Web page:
Garfield prevails over Roosevelt in East L.A. Classic
By: Devin Ugland
The annual meeting between the Garfield and Roosevelt football teams is so steeped in rivalry and tradition that through its more than eight decades it continues to be a treat, no matter the result.
On Friday night, Garfield won its sixth straight in 81st year of the East L.A. Classic, defeating Roosevelt, 39-14, at East Los Angeles College's Weingart Stadium.
Garfield sophomore quarterback Adam Polanco led the way, completing 11 of 13 passes for 164 yards and four touchdowns, while rushing for 96 yards and two more scores as the Bulldogs dominated the Rough Riders and set up a showdown with South Gate next week with the Eastern League title on the line.
Roosevelt's two touchdowns came late in the fourth quarter on Andrew Gallegos' passes of 55 and eight yards.
Roosevelt (4-5, 2-3) leads the all-time series, 40-34-6, but the East L.A. Classic accomplishes more than just one team winning and another losing. It brings together two communities to support the success of their young men both on and off the field.
Stroll through the parking lot and into concourse of the stadium before kickoff and there an overwhelming smorgasbord of food options: Tacos, burritos, hot dogs, and yes, even churros for those looking to satisfy their sweet tooth.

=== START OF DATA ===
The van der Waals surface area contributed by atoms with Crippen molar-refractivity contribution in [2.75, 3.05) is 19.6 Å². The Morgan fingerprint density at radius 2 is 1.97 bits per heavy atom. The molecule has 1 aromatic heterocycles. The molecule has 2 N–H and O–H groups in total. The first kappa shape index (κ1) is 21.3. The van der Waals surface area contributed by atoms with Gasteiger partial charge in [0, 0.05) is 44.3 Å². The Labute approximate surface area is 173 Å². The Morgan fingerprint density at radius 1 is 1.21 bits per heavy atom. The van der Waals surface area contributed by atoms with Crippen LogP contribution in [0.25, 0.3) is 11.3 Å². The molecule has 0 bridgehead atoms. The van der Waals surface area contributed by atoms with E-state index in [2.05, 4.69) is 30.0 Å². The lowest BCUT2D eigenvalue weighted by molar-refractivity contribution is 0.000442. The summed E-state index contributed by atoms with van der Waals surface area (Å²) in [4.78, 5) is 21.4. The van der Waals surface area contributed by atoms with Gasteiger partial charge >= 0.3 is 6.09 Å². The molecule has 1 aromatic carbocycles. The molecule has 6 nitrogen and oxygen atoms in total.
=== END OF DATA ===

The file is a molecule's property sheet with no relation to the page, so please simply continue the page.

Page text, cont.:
Walk through each side of the bleachers and there are fans, young and old, who span multiple decades themselves, waving pompoms, flags and holding signs for their favorite players.
Most of them are alums, family members, current students or future students who drench themselves in their favorite team's colors — midnight blue on this night for Garfield and crimson for Roosevelt, the designated home team.
"It's a beautiful atmosphere," Garfield Coach Lorenzo Hernandez said. "I've been here since 1999 and I was very wowed by this in my first experience. For a high school game, it's incredible."
It's one of the most highly attended and pageantry-filled high school football games in all of the country, routinely drawing more than 20,000 boisterous fans, while the schools each hold homecoming festivities prior to the game and put together extravagant halftime shows with their bands and spirit squads.
"People keep coming back," said Roosevelt Coach Javier Cid, a 1984 Rough Riders graduate. "They love the atmosphere because it's a positive event on the east side" of downtown Los Angeles.